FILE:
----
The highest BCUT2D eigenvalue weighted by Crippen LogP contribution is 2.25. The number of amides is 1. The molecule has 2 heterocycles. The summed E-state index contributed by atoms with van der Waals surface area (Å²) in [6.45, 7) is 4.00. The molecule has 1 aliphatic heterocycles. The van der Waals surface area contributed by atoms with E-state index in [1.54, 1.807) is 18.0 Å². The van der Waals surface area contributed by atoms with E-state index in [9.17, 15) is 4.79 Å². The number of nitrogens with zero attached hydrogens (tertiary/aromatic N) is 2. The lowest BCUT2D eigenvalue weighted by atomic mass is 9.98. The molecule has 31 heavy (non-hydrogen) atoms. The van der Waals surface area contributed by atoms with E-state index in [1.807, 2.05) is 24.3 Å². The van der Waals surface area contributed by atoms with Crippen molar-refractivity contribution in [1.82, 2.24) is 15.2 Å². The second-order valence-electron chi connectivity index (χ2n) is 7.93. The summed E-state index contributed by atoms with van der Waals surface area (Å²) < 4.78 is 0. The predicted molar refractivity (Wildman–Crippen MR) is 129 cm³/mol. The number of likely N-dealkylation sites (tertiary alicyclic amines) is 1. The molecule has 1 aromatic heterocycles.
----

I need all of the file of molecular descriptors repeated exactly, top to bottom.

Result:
The highest BCUT2D eigenvalue weighted by Crippen LogP contribution is 2.25. The number of amides is 1. The molecule has 2 heterocycles. The summed E-state index contributed by atoms with van der Waals surface area (Å²) in [6.45, 7) is 4.00. The molecule has 1 aliphatic heterocycles. The van der Waals surface area contributed by atoms with E-state index in [1.54, 1.807) is 18.0 Å². The van der Waals surface area contributed by atoms with E-state index in [9.17, 15) is 4.79 Å². The number of nitrogens with zero attached hydrogens (tertiary/aromatic N) is 2. The lowest BCUT2D eigenvalue weighted by atomic mass is 9.98. The molecule has 31 heavy (non-hydrogen) atoms. The van der Waals surface area contributed by atoms with E-state index in [1.807, 2.05) is 24.3 Å². The van der Waals surface area contributed by atoms with Crippen molar-refractivity contribution in [1.82, 2.24) is 15.2 Å². The second-order valence-electron chi connectivity index (χ2n) is 7.93. The summed E-state index contributed by atoms with van der Waals surface area (Å²) < 4.78 is 0. The predicted molar refractivity (Wildman–Crippen MR) is 129 cm³/mol. The number of likely N-dealkylation sites (tertiary alicyclic amines) is 1. The molecule has 1 aromatic heterocycles.